Writing start: 9:36 A.M.
Finish: 3:24 P.M.
Total new words (est.): 800
Edited (est.): 8100Tasks
1. Failure: Read-through of chapter twenty-six
2. Book Three Melody: Off till 6/3
3. Angel: Book Three: 300 new words
Notes: Finished chapter two. I'll start the primaries tomorrow!
4. Random Chance Book Two: Off till 6/10
5. Port Story: Off
6. Hidden Bookmarks: Read-through of chapter one
7. Rumpel: 500 new words
Notes: I'm committed to giving this guy his true happy ending, not the garbage one the series gave him.
8. Zelena (Secondary Edit One): First secondary edit of part six
Special Projects: None today
Extra notes: I guess I wasn't his cup o' tea. Oh well.
The owner of the blog linked to above added me to his favorites list on Smashwords, the publishing site doing its level best to cater only to romance (read: porn) authors, and ignoring everyone else. Very little occurs there with respect to my work or profile, so I was quite surprised that someone had added me. I saw that this individual had a blog, so, as good manners (I believe) demand, I set aside some time to check it out.
That's already more than 99.9999% of you would ever do. But--again--I believe good manners demand such reciprocation. After all, he took the time to look my profile over and add me to his favorites; the least I could do is return the favor, and perhaps do a little more, just to show what a magnanimous fuck I am.
So I set aside a good hour a few nights ago and visited his blog. Again, almost no one else would bother doing the same thing; this I know to be a fact.
Turns out he's an indie author just like me. He probably is looking for more people to read his work. He probably wouldn't mind at all if I dropped by and looked around. Bloggers monitor their stats like crazy--I'm no exception--and I'm sure I inflated his. I'm sure he got a nice little dopamine hit from it.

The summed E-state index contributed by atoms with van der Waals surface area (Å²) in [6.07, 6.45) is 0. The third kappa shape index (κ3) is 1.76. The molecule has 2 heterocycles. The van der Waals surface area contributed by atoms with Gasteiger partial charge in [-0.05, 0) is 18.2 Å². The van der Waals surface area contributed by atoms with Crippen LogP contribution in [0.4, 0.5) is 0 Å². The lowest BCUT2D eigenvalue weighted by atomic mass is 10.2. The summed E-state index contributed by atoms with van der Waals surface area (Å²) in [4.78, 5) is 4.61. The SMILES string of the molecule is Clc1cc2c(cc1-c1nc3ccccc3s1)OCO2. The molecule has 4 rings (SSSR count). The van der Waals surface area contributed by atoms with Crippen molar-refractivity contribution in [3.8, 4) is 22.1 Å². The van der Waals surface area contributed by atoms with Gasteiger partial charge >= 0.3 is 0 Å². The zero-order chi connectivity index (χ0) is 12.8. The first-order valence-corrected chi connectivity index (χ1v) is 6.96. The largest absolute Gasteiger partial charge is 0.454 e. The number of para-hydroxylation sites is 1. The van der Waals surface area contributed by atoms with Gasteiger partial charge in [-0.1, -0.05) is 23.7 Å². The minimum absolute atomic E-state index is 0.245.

To enhance that hit, I left comments on three of his posts (requiring a reset of my password, which involved opening an email account and doing all the required horseshit in order to log in to WordPress), clicked the button to follow his blog, and sent him a private message via the blog that I really liked his work and wished him well and good success in the future.
Earlier today I visited Smashwords to see that he has removed me from his favorites list.
Did he return the good manners by leaving me a nice comment or two on this blog? No. Of course not. Did he add my blog to his favorites? Of course not. Did he send me a private message? What, are you high?
He's a religious man, a Quaker. Nice way to treat your digital neighbor, Quaker. I'm sure God is wanting to high-five you. After all, it's in the Bible: Matthew 7: square root of 8: "Ignoreth he or she who-eth does you-eth a solid or three. Eth."
Look. I get it. The fact is, I'm not everyone's cup o' tea. I call a spade a spade; I call the kettle black; I pull no punches; and, like Malcolm Reynolds, I aim to misbehave. These times demand nothing less than that from anyone who claims to be or wants to be moral.
So I'm not this jerk's cup o' tea. Does that absolve him of good manners? How about a reacharound and maybe a cigarette afterward, dude? Nah? Allrightythen.
But that's the thing: good manners no longer exist today, especially online. I've in fact been visited by no fewer than two dozen different blog owners in the past two-plus years; most are bot-created or scams or loaded with viruses, making my desire to click through to them quite problematic. Those that looked legit I took a half hour to an hour each time to peruse their work and, where appropriate, leave a few nice comments.
To date, not once has any of them reciprocated. Not once. Yo, Quaker boy: don't feel bad about your bad behavior--everyone's doing it. It's okay. It's herd-approved.
If you want to find out what people are really like ... well, just log in to your computer. You'll learn tootsweet.
Have a good evening.